BROOKSVILLE — The Bracken County School District recently received a $700,000 donation to provide scholarships to graduating students.
During a special meeting of the board of education, Bracken County Schools Superintendent Jeff Aulick said Donald and Lyda Claypoole left the money to the district in a will.
According to Aulick, interest from the money will be used to provide the scholarships.
“Our plans are to use the interest only and not have to touch the principle,” he said. “We’ll never see the end of the money. It’s something that will benefit the kids forever.”
According to Aulick, the scholarships will be given to students who want to pursue agriculture and technical programs.
“We want to offer scholarships for students with an emphasis in agriculture and vocational/technical careers,” he said.
He also said the interest should be able to provide at least 10 scholarships per year.
“We’ll give out a scholarship this year, in accordance to what the will says,” he said. “After we petition the courts, and we ask that we can give more scholarships based on the interest, more will benefit. There isn’t a scholarship out there that’s vocational/agriculture. It’s going to be a neat aspect. Some kids were asking what it could be used for. It can be used for tools, supplies. If I’m going into welding, equipment is expensive.”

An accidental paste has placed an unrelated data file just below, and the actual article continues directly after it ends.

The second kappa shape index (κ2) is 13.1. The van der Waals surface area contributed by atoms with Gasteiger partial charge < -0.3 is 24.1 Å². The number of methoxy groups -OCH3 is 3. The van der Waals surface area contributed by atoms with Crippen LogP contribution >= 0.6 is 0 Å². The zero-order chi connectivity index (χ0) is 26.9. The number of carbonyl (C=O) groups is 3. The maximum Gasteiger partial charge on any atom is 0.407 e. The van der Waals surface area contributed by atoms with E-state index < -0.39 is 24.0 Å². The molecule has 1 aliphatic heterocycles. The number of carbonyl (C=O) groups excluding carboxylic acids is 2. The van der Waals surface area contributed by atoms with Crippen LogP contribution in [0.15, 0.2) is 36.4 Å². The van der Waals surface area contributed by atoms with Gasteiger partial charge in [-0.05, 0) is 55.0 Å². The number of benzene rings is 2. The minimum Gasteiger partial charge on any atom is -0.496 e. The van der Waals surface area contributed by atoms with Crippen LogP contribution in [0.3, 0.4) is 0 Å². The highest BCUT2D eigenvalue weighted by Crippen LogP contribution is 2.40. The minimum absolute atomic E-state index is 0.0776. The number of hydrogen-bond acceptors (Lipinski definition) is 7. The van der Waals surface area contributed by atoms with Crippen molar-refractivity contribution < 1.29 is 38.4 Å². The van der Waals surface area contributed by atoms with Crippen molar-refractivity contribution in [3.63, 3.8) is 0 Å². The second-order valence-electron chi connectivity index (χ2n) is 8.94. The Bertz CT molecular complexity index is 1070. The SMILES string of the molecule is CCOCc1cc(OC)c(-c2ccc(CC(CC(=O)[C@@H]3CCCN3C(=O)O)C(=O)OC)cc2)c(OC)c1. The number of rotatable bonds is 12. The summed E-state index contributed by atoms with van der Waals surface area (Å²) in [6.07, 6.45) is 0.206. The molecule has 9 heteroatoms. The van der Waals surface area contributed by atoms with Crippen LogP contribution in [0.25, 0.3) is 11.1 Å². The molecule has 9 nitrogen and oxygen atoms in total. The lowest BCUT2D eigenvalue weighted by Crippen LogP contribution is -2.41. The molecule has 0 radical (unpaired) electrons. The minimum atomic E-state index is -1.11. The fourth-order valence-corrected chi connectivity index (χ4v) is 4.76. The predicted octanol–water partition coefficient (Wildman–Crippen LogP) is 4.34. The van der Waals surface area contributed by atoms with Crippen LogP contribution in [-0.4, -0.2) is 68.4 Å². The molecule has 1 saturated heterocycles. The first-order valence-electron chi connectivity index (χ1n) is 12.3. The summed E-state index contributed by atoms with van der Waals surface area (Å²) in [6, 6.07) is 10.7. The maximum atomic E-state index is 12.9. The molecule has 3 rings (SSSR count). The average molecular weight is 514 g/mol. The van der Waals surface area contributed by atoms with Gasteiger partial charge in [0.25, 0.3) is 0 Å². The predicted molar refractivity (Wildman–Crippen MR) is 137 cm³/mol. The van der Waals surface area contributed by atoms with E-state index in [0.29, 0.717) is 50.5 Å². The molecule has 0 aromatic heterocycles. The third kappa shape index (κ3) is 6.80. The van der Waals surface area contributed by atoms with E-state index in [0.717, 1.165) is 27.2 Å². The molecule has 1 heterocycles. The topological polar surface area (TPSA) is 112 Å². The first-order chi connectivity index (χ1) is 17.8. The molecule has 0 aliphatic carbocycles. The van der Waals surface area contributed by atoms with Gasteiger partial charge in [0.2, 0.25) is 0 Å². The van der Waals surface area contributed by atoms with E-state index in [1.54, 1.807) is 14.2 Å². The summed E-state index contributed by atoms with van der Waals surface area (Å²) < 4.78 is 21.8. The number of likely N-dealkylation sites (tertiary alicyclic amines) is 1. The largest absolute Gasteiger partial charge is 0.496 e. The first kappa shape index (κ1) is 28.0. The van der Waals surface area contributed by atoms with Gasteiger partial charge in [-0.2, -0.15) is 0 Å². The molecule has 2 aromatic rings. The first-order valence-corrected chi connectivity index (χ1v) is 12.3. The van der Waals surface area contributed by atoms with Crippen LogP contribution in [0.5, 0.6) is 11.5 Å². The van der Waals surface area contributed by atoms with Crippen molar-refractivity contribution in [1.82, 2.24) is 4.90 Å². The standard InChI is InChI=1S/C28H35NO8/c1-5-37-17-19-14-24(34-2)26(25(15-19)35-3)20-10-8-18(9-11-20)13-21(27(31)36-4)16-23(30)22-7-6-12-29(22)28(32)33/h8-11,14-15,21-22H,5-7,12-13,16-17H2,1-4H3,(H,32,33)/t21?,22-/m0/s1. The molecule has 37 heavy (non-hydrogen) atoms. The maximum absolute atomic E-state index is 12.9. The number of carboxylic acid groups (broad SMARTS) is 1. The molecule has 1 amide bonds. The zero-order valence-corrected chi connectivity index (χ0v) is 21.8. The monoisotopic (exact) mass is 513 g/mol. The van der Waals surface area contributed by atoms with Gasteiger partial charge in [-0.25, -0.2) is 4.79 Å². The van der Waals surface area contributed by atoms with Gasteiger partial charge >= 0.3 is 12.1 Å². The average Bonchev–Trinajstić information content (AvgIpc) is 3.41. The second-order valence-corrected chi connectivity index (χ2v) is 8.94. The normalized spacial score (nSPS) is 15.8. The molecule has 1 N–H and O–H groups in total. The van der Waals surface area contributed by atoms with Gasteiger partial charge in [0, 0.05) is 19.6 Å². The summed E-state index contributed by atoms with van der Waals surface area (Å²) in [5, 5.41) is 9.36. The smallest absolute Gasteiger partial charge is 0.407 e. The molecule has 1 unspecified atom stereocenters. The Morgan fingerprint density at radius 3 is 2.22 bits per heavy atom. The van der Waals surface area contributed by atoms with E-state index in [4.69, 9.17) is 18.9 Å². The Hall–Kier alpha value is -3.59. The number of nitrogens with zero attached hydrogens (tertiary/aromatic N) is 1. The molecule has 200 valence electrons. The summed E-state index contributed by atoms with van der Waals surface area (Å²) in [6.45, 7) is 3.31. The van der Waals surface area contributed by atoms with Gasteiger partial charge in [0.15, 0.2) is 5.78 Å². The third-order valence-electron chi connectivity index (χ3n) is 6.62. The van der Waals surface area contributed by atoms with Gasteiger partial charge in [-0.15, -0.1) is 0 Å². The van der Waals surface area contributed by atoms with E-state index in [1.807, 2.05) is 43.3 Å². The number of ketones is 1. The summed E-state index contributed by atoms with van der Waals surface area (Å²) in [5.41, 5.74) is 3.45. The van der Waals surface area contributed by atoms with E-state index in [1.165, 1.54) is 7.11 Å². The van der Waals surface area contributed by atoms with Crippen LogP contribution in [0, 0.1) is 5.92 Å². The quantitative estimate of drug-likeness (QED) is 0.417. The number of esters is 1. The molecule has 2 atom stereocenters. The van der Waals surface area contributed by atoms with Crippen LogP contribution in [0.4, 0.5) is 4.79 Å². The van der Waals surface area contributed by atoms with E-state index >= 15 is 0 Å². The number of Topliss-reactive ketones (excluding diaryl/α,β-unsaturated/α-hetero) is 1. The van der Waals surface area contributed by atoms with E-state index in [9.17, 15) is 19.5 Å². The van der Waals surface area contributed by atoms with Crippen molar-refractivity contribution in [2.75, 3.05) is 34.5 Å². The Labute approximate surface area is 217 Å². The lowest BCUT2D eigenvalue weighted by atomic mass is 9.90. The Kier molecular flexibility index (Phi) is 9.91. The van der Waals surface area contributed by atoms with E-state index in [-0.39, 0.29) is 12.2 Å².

Bracken County Board of Education Chair Greg Jones said he was excited for the students.
“It’s going to be a great plus for our kids,” he said. “There aren’t a lot of scholarships for that area of study, so this will help our students get off on the right foot.”
Charles Toleman, the executor of the Claypoole estate, said he was happy to hear about the donation, but was not surprised by the act of kindness.
“They were good neighbors to me,” he said. “Donnie had a shop, where he could make tools. He was a great help to me and a lot of other farmers in the community.”
Billie Scott, who was friends with Lyda Claypoole said she was surprised to learn of the donation, but was happy to learn it was going to help the students.
“I took care of her before she passed away, so I had to go find out what the will said,” she said. “I went in to the bank and when I found out what they had done, I cried. You never know what people have on their minds. She loved animals and a lot of people thought she might leave the money to an animal foundation, but she also loved kids.”
During the special meeting of the board, the tentative 2019-20 budget was presented.
The budget includes a beginning balance of $1.56 million, a general fund revenue of $9.94 million, a special revenue fund of $1.77 million, a building fund of $1.85 million and a food service fund of $1 million.
The board members also approved the creation of a curriculum specialist position.